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Saving Tywand Hudson

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Sometimes the courts try to save a defendant from himself, especially in plea withdrawal cases.  The attorney works out a sweetheart deal, or maybe he doesn't; maybe it's just the best deal under the circumstances, but it will save the defendant a decade or so in prison, maybe a life tail in a rape case, maybe even the needle.  Then the client has second thoughts, tries to back out of it, but the court won't let him.  I've seen it happen in dozens of cases.

It might have happened to Tywand Hudson.  He and two cohorts, Johnny Speed and Michael Brooks, were charged with breaking into the home of a woman and her two children, and robbing them at gunpoint.  That worked out to a count of aggravated burglary, and three each of aggravated robbery and kidnapping, all with one- and three-year firearms specs.  That meant Hudson was looking at some serious pain:  the robbery and the kidnapping would merge, and if you got the right panel in the court of appeals the burglary might, too, but there were three victims, so there's a separate animus for each one, and the three-year gun specs...  Realistically, the best Hudson could hope for on conviction was a sentence of around eight years, and there was a distinct possibility of one in the mid-teens.

Hudson was spared that pain when, in the midst of trial, the State and the defendants agreed to a deal:  a plea to a single count of robbery and one of abduction, both third degree felonies, with a one-year gun spec and an agreed two year sentence.  Sure enough, when Hudson showed up for sentencing two days later, he tried to back out of the plea, but the court denied the motion, and last week in State v. Hudson, the 8th District completed the judicial effort to rescue Hudson from himself.

But maybe not.

The panel had to go some ways to accomplish that.  As appellate courts are wont to do, they've come up with a laundry list of factors - as few as four, as many as nine, depending on the decision - to determine whether a judge has abused his discretion in denying a motion to withdraw a plea.  One of those factors is that the judge has given the defendant a "complete and impartial hearing" on the motion to withdraw.   The opinion quotes the judge as announcing during the hearing that this "was not going to happen" and that the motion "was ridiculous," which certainly seems to provide fertile ground for a claim that the hearing fell short of the mark of being "impartial."  The appellate panel chalks this up to the judge's "frustration," and finds that the judge nonetheless "afforded Hudson the opportunity to explain why he wished to vacate his plea."  That misses the point:  what good does it do Hudson to have the opportunity to explain why he wished to vacate his plea, when it was quite clear that no explanation would suffice?  The court's citation to the fact that "because the trial had already begun, jeopardy had already attached" is a red herring; Hudson wouldn't have been able to use that as a bar to retrial any more than a defendant who successfully moves for a mistrial would have.

The court does quote extensively from the reasons Hudson proffered for wanting to withdraw his plea.  He said he was innocent, and that he believed the State was "using one of my codefendants as a chain to bring us all down."  (He'd filed a motion for a separate trial, which was denied.)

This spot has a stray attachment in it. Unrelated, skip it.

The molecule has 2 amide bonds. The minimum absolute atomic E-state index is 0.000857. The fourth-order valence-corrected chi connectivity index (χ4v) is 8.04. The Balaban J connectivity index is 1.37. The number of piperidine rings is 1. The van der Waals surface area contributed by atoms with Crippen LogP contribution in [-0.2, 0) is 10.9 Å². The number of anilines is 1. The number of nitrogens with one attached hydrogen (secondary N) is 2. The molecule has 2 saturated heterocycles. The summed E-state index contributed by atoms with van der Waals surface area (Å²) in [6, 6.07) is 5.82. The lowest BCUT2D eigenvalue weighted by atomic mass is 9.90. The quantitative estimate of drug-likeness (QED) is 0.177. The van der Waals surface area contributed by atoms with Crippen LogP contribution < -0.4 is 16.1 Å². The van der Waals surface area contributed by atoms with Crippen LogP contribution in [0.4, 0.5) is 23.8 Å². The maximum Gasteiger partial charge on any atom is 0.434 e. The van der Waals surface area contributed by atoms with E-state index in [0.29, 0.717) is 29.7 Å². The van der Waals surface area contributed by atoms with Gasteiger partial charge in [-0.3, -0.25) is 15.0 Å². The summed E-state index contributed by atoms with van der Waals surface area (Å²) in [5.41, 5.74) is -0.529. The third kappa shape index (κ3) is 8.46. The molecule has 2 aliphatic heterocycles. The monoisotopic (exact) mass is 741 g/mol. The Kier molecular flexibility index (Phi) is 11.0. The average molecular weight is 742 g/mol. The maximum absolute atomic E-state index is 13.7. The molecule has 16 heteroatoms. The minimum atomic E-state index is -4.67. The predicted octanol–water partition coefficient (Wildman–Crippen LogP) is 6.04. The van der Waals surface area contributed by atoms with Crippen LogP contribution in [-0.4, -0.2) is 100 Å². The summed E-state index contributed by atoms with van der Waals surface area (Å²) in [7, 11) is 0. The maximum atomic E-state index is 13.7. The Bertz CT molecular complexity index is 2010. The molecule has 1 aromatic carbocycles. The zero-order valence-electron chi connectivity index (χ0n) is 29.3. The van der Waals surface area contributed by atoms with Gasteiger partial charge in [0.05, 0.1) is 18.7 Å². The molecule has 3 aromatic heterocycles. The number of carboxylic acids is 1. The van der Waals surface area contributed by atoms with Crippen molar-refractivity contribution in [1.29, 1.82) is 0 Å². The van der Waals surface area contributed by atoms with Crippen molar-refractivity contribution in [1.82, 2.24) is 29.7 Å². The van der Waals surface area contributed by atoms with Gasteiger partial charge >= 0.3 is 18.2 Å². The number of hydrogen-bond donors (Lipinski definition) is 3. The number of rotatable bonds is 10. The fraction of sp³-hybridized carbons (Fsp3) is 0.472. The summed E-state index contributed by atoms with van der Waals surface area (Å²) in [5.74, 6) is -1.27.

"They had evidence on one of my codefendants, and I was being told that if they find him guilty they were going to find me and my other codefendants guilty, and I didn't know what to do and I didn't want to drag nobody else into nothing.  I just wanted to be tried by myself."

There might be something to that.  I don't know about the evidence against Hudson; I haven't talked to any of the participants.  But this is what I do know:

  • Brooks and Speed were 21 and 24, respectively, and had no felony criminal record, at least in Cuyahoga County.  Brooks was 30, and had eleven prior felony cases.
  • Brooks also had a separate case for having weapons under disability, because he had a gun in his possession when he was arrested three weeks later.  The judge had denied the motion to sever that case from the others.  The reason?  Brooks also had social security cards belonging to the victims of the robbery. 
  • Getting seven 1st degree felonies and a 3-year gun spec dropped to two 3rd degree felonies, a 1-year gun spec, and an agreed minimum sentence is a really, really good deal.  This prosecutor's office doesn't do that unless they have a pretty weak case.

That's not to say that the court was wrong.  One of the things that it missed is that a motion to withdraw a plea to an agreed sentence is treated as a post-sentence motion, thereby requiring a showing of manifest injustice.  Even under the pre-sentence standard, the law is that a defendant seeking to withdraw a plea has to show more than a change of heart.

And that's my problem with it.  Hudson was a twenty-one year old kid with, as far as I can tell, no experience with the criminal justice system.  If someone had come to his home and sold him aluminum siding, he'd have three days to back out of the deal.  Instead, he sits in a room with three lawyers and two other defendants and his family, all of them pressuring him to plead guilty, and when he does, he's stuck with it.

Maybe Hudson got the break of his life when the court refused to let him take back his plea.  But maybe he not only now has a felony record, but he's spending the next two years in prison for something he didn't do.  Sometimes people don't need saving.

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